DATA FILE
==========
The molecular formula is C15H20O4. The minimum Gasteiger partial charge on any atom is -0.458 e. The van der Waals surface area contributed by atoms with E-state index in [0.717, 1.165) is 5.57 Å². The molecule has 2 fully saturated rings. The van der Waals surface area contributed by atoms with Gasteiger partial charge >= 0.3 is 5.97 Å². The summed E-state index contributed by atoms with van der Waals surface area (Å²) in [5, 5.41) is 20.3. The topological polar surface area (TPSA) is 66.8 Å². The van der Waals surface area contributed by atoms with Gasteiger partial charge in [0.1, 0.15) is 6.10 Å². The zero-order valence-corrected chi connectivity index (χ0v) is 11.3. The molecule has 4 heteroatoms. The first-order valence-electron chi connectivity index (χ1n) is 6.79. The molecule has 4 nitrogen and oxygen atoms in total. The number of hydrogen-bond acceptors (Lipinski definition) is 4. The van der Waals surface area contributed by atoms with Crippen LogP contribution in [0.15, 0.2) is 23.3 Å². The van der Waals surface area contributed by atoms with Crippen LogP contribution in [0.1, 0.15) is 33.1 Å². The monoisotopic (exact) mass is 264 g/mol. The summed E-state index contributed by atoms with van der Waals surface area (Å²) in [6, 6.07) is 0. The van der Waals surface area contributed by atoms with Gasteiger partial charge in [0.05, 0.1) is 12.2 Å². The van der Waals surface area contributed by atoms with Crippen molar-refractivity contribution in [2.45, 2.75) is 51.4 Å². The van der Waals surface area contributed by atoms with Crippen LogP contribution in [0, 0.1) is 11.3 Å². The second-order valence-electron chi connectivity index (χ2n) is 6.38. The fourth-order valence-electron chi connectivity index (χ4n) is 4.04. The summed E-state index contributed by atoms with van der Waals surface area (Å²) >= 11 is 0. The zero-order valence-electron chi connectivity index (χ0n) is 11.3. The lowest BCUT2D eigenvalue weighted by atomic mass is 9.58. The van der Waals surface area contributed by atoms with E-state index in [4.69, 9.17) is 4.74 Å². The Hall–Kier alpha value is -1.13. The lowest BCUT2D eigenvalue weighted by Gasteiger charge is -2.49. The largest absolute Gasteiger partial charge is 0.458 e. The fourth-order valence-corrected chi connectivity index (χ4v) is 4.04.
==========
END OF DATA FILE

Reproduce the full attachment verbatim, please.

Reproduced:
The molecular formula is C15H20O4. The minimum Gasteiger partial charge on any atom is -0.458 e. The van der Waals surface area contributed by atoms with E-state index in [0.717, 1.165) is 5.57 Å². The molecule has 2 fully saturated rings. The van der Waals surface area contributed by atoms with Gasteiger partial charge >= 0.3 is 5.97 Å². The summed E-state index contributed by atoms with van der Waals surface area (Å²) in [5, 5.41) is 20.3. The topological polar surface area (TPSA) is 66.8 Å². The van der Waals surface area contributed by atoms with Gasteiger partial charge in [0.1, 0.15) is 6.10 Å². The zero-order valence-corrected chi connectivity index (χ0v) is 11.3. The molecule has 4 heteroatoms. The first-order valence-electron chi connectivity index (χ1n) is 6.79. The molecule has 4 nitrogen and oxygen atoms in total. The number of hydrogen-bond acceptors (Lipinski definition) is 4. The van der Waals surface area contributed by atoms with Crippen LogP contribution in [0.15, 0.2) is 23.3 Å². The van der Waals surface area contributed by atoms with Crippen LogP contribution in [0.1, 0.15) is 33.1 Å². The monoisotopic (exact) mass is 264 g/mol. The summed E-state index contributed by atoms with van der Waals surface area (Å²) in [6, 6.07) is 0. The van der Waals surface area contributed by atoms with Gasteiger partial charge in [0.05, 0.1) is 12.2 Å². The van der Waals surface area contributed by atoms with Crippen molar-refractivity contribution in [2.45, 2.75) is 51.4 Å². The van der Waals surface area contributed by atoms with Crippen LogP contribution in [0, 0.1) is 11.3 Å². The second-order valence-electron chi connectivity index (χ2n) is 6.38. The fourth-order valence-electron chi connectivity index (χ4n) is 4.04. The summed E-state index contributed by atoms with van der Waals surface area (Å²) >= 11 is 0. The zero-order valence-electron chi connectivity index (χ0n) is 11.3. The lowest BCUT2D eigenvalue weighted by atomic mass is 9.58. The van der Waals surface area contributed by atoms with E-state index in [4.69, 9.17) is 4.74 Å². The Hall–Kier alpha value is -1.13. The lowest BCUT2D eigenvalue weighted by Gasteiger charge is -2.49. The largest absolute Gasteiger partial charge is 0.458 e. The fourth-order valence-corrected chi connectivity index (χ4v) is 4.04.